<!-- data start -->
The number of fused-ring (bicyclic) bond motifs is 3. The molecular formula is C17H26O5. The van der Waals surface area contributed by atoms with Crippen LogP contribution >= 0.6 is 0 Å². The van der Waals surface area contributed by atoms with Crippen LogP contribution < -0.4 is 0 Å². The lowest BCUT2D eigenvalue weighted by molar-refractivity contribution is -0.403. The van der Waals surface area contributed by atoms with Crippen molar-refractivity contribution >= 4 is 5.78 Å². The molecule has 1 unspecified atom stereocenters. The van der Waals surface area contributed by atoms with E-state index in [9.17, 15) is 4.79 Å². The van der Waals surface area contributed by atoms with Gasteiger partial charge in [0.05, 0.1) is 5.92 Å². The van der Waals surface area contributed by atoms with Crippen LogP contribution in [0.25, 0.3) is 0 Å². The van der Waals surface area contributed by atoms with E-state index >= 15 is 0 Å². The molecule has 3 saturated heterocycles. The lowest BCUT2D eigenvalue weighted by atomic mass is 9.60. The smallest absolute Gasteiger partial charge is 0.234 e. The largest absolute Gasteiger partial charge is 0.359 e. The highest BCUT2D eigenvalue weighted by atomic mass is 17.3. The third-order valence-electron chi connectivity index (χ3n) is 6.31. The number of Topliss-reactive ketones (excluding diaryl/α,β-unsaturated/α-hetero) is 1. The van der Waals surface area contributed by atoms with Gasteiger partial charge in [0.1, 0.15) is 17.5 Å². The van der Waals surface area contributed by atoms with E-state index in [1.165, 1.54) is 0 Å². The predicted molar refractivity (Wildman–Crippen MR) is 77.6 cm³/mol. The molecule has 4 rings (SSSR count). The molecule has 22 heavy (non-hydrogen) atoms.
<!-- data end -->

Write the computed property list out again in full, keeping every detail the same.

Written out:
The number of fused-ring (bicyclic) bond motifs is 3. The molecular formula is C17H26O5. The van der Waals surface area contributed by atoms with Crippen LogP contribution >= 0.6 is 0 Å². The van der Waals surface area contributed by atoms with Crippen LogP contribution < -0.4 is 0 Å². The lowest BCUT2D eigenvalue weighted by molar-refractivity contribution is -0.403. The van der Waals surface area contributed by atoms with Crippen molar-refractivity contribution >= 4 is 5.78 Å². The molecule has 1 unspecified atom stereocenters. The van der Waals surface area contributed by atoms with E-state index in [9.17, 15) is 4.79 Å². The van der Waals surface area contributed by atoms with Gasteiger partial charge in [0.05, 0.1) is 5.92 Å². The van der Waals surface area contributed by atoms with Crippen LogP contribution in [0.25, 0.3) is 0 Å². The van der Waals surface area contributed by atoms with E-state index >= 15 is 0 Å². The molecule has 3 saturated heterocycles. The lowest BCUT2D eigenvalue weighted by atomic mass is 9.60. The smallest absolute Gasteiger partial charge is 0.234 e. The largest absolute Gasteiger partial charge is 0.359 e. The highest BCUT2D eigenvalue weighted by atomic mass is 17.3. The third-order valence-electron chi connectivity index (χ3n) is 6.31. The number of Topliss-reactive ketones (excluding diaryl/α,β-unsaturated/α-hetero) is 1. The van der Waals surface area contributed by atoms with Gasteiger partial charge in [0.1, 0.15) is 17.5 Å². The van der Waals surface area contributed by atoms with E-state index in [1.165, 1.54) is 0 Å². The predicted molar refractivity (Wildman–Crippen MR) is 77.6 cm³/mol. The molecule has 4 rings (SSSR count). The molecule has 22 heavy (non-hydrogen) atoms.